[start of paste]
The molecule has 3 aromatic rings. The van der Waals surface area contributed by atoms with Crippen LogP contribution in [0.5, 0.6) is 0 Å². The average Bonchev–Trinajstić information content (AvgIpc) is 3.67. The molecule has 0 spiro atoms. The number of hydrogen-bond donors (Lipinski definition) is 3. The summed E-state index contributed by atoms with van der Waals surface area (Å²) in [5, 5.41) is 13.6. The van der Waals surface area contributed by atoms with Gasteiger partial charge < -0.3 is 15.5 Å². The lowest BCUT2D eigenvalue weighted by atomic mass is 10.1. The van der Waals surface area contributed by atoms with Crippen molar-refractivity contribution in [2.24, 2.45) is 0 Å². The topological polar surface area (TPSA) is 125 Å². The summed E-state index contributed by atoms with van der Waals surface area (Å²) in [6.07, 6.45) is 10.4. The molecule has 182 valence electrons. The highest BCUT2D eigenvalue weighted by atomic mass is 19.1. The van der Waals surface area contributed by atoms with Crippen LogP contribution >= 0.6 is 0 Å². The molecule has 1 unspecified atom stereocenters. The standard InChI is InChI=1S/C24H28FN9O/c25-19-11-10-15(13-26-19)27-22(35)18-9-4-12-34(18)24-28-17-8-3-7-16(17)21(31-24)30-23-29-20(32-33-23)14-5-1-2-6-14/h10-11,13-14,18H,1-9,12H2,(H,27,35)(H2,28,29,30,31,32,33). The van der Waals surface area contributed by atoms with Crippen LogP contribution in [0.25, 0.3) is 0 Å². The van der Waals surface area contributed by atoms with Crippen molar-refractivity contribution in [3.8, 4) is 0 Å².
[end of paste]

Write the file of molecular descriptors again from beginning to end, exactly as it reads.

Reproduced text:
The molecule has 3 aromatic rings. The van der Waals surface area contributed by atoms with Crippen LogP contribution in [0.5, 0.6) is 0 Å². The average Bonchev–Trinajstić information content (AvgIpc) is 3.67. The molecule has 0 spiro atoms. The number of hydrogen-bond donors (Lipinski definition) is 3. The summed E-state index contributed by atoms with van der Waals surface area (Å²) in [5, 5.41) is 13.6. The van der Waals surface area contributed by atoms with Gasteiger partial charge < -0.3 is 15.5 Å². The lowest BCUT2D eigenvalue weighted by atomic mass is 10.1. The van der Waals surface area contributed by atoms with Crippen molar-refractivity contribution in [2.24, 2.45) is 0 Å². The topological polar surface area (TPSA) is 125 Å². The summed E-state index contributed by atoms with van der Waals surface area (Å²) in [6.07, 6.45) is 10.4. The molecule has 182 valence electrons. The highest BCUT2D eigenvalue weighted by atomic mass is 19.1. The van der Waals surface area contributed by atoms with Crippen LogP contribution >= 0.6 is 0 Å². The molecule has 1 unspecified atom stereocenters. The standard InChI is InChI=1S/C24H28FN9O/c25-19-11-10-15(13-26-19)27-22(35)18-9-4-12-34(18)24-28-17-8-3-7-16(17)21(31-24)30-23-29-20(32-33-23)14-5-1-2-6-14/h10-11,13-14,18H,1-9,12H2,(H,27,35)(H2,28,29,30,31,32,33). The van der Waals surface area contributed by atoms with Crippen LogP contribution in [0.25, 0.3) is 0 Å². The van der Waals surface area contributed by atoms with Crippen molar-refractivity contribution in [3.8, 4) is 0 Å².